Another publication, the energy-industry-linked Canada Action, simply linked to the Vancouver Sun. And an article on the website of the Christian Labour Association of Canada union mentioned the “60 to 90” figure without reference to Seeley or his firm. Finally, the Conservative Party’s 2019 candidate for Ottawa Centre, Carol Clemenhagen, linked to Poilievre’s co-written article in a tweet where she also quoted the “60 to 90” figure.

It is possible Poilievre and the others did not know about Seeley’s background and his recent status with LNG Canada. “Taxed green tomatoes” links to an op-ed that Seeley contributed to the Vancouver Sun in June 2018 — six months before the LNG Canada-sponsored article appeared in the same paper — and that contains a version of the “60 to 90” claim. Like the advertorial, the op-ed does not mention Seeley’s formal associations with Shell or LNG Canada. Poilievre’s office did not return a request for comment.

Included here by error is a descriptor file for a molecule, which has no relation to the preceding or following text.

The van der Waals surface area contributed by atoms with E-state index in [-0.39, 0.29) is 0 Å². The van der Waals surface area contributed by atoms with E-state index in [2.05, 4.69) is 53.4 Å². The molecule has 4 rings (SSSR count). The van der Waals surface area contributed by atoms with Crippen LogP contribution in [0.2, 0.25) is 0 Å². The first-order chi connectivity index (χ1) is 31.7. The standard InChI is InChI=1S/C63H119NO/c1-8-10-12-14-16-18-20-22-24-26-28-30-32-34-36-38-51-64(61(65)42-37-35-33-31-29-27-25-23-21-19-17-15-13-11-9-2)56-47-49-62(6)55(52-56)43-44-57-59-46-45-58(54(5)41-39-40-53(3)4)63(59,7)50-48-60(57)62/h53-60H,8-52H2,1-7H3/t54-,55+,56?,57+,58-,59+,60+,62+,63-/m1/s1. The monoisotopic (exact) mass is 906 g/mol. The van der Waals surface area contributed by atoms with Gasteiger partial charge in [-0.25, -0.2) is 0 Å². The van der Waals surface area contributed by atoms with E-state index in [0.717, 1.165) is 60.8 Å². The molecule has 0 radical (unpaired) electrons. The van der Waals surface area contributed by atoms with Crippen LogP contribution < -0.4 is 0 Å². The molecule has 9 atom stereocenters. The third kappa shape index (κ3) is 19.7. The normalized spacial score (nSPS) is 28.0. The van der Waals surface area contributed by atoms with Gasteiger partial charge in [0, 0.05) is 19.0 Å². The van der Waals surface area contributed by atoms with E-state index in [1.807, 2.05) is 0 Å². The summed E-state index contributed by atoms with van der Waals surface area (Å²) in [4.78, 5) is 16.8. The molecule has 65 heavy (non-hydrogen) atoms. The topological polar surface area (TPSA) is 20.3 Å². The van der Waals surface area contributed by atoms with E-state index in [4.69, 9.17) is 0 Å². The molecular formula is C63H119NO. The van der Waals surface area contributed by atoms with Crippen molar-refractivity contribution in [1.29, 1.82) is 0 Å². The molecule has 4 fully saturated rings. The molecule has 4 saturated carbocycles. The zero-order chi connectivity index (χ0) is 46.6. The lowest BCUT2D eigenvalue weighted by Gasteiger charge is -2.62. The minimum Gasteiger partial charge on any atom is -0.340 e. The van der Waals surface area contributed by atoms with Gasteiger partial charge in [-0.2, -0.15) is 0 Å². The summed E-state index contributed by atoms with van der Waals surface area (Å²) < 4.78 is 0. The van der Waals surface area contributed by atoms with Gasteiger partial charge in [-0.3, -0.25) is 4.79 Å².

B.C. Premier John Horgan tours the LNG Canada site in Kitimat, B.C. in January 2020. B.C. Government Photo

‘There’s a lot of sensitivities around it’

Seeley cautions that his “60 to 90” figure is not totally comprehensive. “I would call it a theoretical point or position,” he said.

He explained that he arrived at the figure by examining the hypothetical amount of energy that LNG Canada would produce, and then calculated what would happen if it was all offloaded in Asia and all used for producing electricity, essentially acting as a replacement for coal.

He pulled in part from International Energy Agency numbers, as well as a lifecycle analysis that he worked on in 2014-15 for Pace Global Energy Services, a consulting firm owned by Siemens, the manufacturing conglomerate. The report was prepared for the Center for Liquefied Natural Gas, a trade association of producers, shippers and others.

Seeley said he stands behind his calculations. “It’s still a pretty good anchor number,” he said. “I think those numbers are still strong, and in fact I think if you took a theoretical position on gas versus coal displacement for power, the numbers are probably even bigger.”

But he acknowledged his figure was “presented in a range to allow for many uncertainties in this type of analysis,” and that “there’s a lot of sensitivities around it.”